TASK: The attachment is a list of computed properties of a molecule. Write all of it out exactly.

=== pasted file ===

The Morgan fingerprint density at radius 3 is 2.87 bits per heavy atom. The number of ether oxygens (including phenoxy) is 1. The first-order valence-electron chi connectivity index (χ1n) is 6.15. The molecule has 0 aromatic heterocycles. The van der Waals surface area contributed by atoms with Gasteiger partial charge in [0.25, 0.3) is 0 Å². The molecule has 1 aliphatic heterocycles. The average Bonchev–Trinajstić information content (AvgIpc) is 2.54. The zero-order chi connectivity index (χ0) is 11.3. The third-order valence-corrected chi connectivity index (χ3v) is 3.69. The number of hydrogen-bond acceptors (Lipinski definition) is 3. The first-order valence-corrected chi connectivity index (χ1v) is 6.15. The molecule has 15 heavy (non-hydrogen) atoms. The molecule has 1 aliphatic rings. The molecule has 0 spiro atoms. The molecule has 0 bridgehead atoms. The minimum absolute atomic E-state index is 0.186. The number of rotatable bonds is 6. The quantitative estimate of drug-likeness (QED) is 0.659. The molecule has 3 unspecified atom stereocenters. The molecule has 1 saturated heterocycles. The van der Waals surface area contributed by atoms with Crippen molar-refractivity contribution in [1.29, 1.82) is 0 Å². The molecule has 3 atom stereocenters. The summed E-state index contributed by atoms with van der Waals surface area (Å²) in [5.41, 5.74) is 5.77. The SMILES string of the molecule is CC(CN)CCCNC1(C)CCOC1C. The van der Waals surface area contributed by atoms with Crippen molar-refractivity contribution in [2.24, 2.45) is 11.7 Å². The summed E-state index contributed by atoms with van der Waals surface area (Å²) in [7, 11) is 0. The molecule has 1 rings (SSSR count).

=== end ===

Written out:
The Morgan fingerprint density at radius 3 is 2.87 bits per heavy atom. The number of ether oxygens (including phenoxy) is 1. The first-order valence-electron chi connectivity index (χ1n) is 6.15. The molecule has 0 aromatic heterocycles. The van der Waals surface area contributed by atoms with Gasteiger partial charge in [0.25, 0.3) is 0 Å². The molecule has 1 aliphatic heterocycles. The average Bonchev–Trinajstić information content (AvgIpc) is 2.54. The zero-order chi connectivity index (χ0) is 11.3. The third-order valence-corrected chi connectivity index (χ3v) is 3.69. The number of hydrogen-bond acceptors (Lipinski definition) is 3. The first-order valence-corrected chi connectivity index (χ1v) is 6.15. The molecule has 15 heavy (non-hydrogen) atoms. The molecule has 1 aliphatic rings. The molecule has 0 spiro atoms. The molecule has 0 bridgehead atoms. The minimum absolute atomic E-state index is 0.186. The number of rotatable bonds is 6. The quantitative estimate of drug-likeness (QED) is 0.659. The molecule has 3 unspecified atom stereocenters. The molecule has 1 saturated heterocycles. The van der Waals surface area contributed by atoms with Crippen molar-refractivity contribution in [1.29, 1.82) is 0 Å². The molecule has 3 atom stereocenters. The summed E-state index contributed by atoms with van der Waals surface area (Å²) in [5.41, 5.74) is 5.77. The SMILES string of the molecule is CC(CN)CCCNC1(C)CCOC1C. The van der Waals surface area contributed by atoms with Crippen molar-refractivity contribution in [2.24, 2.45) is 11.7 Å². The summed E-state index contributed by atoms with van der Waals surface area (Å²) in [7, 11) is 0. The molecule has 1 rings (SSSR count).